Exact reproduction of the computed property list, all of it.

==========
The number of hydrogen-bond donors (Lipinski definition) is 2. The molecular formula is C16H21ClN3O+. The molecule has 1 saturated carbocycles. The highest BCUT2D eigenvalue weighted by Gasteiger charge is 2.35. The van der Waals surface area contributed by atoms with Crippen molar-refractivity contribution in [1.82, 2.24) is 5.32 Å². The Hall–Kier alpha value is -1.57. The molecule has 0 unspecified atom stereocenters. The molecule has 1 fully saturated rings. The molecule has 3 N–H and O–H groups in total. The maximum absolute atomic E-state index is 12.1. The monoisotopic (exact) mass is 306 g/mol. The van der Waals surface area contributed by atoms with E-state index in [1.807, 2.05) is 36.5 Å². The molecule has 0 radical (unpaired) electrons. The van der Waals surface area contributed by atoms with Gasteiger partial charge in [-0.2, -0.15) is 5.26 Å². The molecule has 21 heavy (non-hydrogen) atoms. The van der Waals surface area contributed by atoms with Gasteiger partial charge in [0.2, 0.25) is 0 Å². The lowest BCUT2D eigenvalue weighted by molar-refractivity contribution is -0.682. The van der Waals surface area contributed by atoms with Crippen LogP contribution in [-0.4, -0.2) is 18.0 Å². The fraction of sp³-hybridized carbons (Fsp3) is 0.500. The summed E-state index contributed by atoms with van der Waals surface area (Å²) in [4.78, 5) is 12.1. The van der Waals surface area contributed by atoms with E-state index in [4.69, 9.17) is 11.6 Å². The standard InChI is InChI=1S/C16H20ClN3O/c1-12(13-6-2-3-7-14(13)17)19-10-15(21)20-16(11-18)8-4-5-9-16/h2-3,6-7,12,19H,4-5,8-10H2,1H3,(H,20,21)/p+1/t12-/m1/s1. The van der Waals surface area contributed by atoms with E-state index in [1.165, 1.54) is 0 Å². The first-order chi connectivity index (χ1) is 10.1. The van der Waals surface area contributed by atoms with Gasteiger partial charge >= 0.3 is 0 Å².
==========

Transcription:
The number of hydrogen-bond donors (Lipinski definition) is 2. The molecular formula is C16H21ClN3O+. The molecule has 1 saturated carbocycles. The highest BCUT2D eigenvalue weighted by Gasteiger charge is 2.35. The van der Waals surface area contributed by atoms with Crippen molar-refractivity contribution in [1.82, 2.24) is 5.32 Å². The Hall–Kier alpha value is -1.57. The molecule has 0 unspecified atom stereocenters. The molecule has 1 fully saturated rings. The molecule has 3 N–H and O–H groups in total. The maximum absolute atomic E-state index is 12.1. The monoisotopic (exact) mass is 306 g/mol. The van der Waals surface area contributed by atoms with E-state index in [1.807, 2.05) is 36.5 Å². The molecule has 0 radical (unpaired) electrons. The van der Waals surface area contributed by atoms with Gasteiger partial charge in [-0.2, -0.15) is 5.26 Å². The molecule has 21 heavy (non-hydrogen) atoms. The van der Waals surface area contributed by atoms with Gasteiger partial charge in [0.2, 0.25) is 0 Å². The lowest BCUT2D eigenvalue weighted by molar-refractivity contribution is -0.682. The van der Waals surface area contributed by atoms with Crippen LogP contribution in [-0.4, -0.2) is 18.0 Å². The fraction of sp³-hybridized carbons (Fsp3) is 0.500. The summed E-state index contributed by atoms with van der Waals surface area (Å²) in [4.78, 5) is 12.1. The van der Waals surface area contributed by atoms with E-state index in [4.69, 9.17) is 11.6 Å². The standard InChI is InChI=1S/C16H20ClN3O/c1-12(13-6-2-3-7-14(13)17)19-10-15(21)20-16(11-18)8-4-5-9-16/h2-3,6-7,12,19H,4-5,8-10H2,1H3,(H,20,21)/p+1/t12-/m1/s1. The van der Waals surface area contributed by atoms with E-state index in [1.165, 1.54) is 0 Å². The first-order chi connectivity index (χ1) is 10.1. The van der Waals surface area contributed by atoms with Gasteiger partial charge >= 0.3 is 0 Å².